The Science of Keeping Busy

Boredom contributes to children worrying and may increase disruptive behaviors. Children cope better when they are busy and helping others. Parents can provide safe options for activities such as music, arts and crafts, and books, as well as encourage children to stay connected with friends.

What is the science behind it?
  • Busy children are often more well-adjusted and happier than non-busy children.
  • Staying busy decreases the risk of disruptive behaviours such as inattention, hyperactivity, defiance, aggression and substance use.
  • Connecting to culture is key to children’s brain development.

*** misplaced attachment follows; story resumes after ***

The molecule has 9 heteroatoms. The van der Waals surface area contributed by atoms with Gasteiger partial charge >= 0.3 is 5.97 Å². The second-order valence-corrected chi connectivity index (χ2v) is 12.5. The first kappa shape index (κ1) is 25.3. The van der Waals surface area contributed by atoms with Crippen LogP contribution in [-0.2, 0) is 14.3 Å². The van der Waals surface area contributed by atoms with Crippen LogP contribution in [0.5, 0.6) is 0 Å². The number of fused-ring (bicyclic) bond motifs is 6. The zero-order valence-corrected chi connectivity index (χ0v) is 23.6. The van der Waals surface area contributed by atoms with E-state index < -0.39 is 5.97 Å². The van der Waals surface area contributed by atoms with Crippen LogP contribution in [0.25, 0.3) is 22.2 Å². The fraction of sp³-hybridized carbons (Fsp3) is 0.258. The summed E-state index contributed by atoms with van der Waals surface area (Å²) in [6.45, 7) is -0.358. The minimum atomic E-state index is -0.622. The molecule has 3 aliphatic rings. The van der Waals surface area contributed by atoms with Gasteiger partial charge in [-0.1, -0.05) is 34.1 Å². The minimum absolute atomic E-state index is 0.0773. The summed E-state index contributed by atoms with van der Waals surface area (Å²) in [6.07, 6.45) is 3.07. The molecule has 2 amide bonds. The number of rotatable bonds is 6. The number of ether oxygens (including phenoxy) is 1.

• Neuroscience shows that music instruction boosts the areas of the brain responsible for processing sound, language development, and reading skills in young children.
  • The ability to make and keep even one close friend is vital to children’s well-being, strong friendships help calm stress and even boost resilience to viruses.
  • Positive constructive daydreaming plays a role in children’s social-emotional development and creativity. Time on their own allows them the ability to imagine other worlds and process their life events, which is key to future decision-making skills.
  • Sedentary behaviour is associated with childhood obesity, and later on cardiovascular disease and type 2 diabetes.
  • Early childhood social skills such as cooperating, helping, sharing, and consoling have a positive impact on academic performance and friendships in adolescence.
Science Sheet

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